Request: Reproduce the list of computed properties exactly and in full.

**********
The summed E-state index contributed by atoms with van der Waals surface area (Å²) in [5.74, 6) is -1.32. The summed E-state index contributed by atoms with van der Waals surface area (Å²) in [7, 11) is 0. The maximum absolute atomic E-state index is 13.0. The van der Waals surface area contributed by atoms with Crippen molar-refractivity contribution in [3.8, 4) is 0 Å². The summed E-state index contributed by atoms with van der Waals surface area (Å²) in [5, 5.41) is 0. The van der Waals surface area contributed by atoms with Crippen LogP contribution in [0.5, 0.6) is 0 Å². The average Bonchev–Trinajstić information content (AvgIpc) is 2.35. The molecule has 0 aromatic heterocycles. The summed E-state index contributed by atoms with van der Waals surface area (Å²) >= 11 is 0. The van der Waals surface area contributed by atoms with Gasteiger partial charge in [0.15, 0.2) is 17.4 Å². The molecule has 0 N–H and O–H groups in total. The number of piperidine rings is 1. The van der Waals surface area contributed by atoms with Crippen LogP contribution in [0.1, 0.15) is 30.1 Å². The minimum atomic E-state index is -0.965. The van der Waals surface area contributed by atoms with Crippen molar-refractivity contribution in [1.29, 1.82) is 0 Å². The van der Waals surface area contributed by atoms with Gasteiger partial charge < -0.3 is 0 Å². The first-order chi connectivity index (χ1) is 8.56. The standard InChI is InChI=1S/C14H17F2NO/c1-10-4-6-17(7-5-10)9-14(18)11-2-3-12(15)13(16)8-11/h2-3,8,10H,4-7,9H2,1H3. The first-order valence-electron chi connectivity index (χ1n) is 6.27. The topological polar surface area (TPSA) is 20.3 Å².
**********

The summed E-state index contributed by atoms with van der Waals surface area (Å²) in [5.74, 6) is -1.32. The summed E-state index contributed by atoms with van der Waals surface area (Å²) in [7, 11) is 0. The maximum absolute atomic E-state index is 13.0. The van der Waals surface area contributed by atoms with Crippen molar-refractivity contribution in [3.8, 4) is 0 Å². The summed E-state index contributed by atoms with van der Waals surface area (Å²) in [5, 5.41) is 0. The van der Waals surface area contributed by atoms with Crippen LogP contribution in [0.5, 0.6) is 0 Å². The average Bonchev–Trinajstić information content (AvgIpc) is 2.35. The molecule has 0 aromatic heterocycles. The summed E-state index contributed by atoms with van der Waals surface area (Å²) >= 11 is 0. The van der Waals surface area contributed by atoms with Gasteiger partial charge in [0.15, 0.2) is 17.4 Å². The molecule has 0 N–H and O–H groups in total. The number of piperidine rings is 1. The van der Waals surface area contributed by atoms with Crippen LogP contribution in [0.1, 0.15) is 30.1 Å². The minimum atomic E-state index is -0.965. The van der Waals surface area contributed by atoms with Crippen molar-refractivity contribution in [1.29, 1.82) is 0 Å². The van der Waals surface area contributed by atoms with Gasteiger partial charge < -0.3 is 0 Å². The first-order chi connectivity index (χ1) is 8.56. The standard InChI is InChI=1S/C14H17F2NO/c1-10-4-6-17(7-5-10)9-14(18)11-2-3-12(15)13(16)8-11/h2-3,8,10H,4-7,9H2,1H3. The first-order valence-electron chi connectivity index (χ1n) is 6.27. The topological polar surface area (TPSA) is 20.3 Å².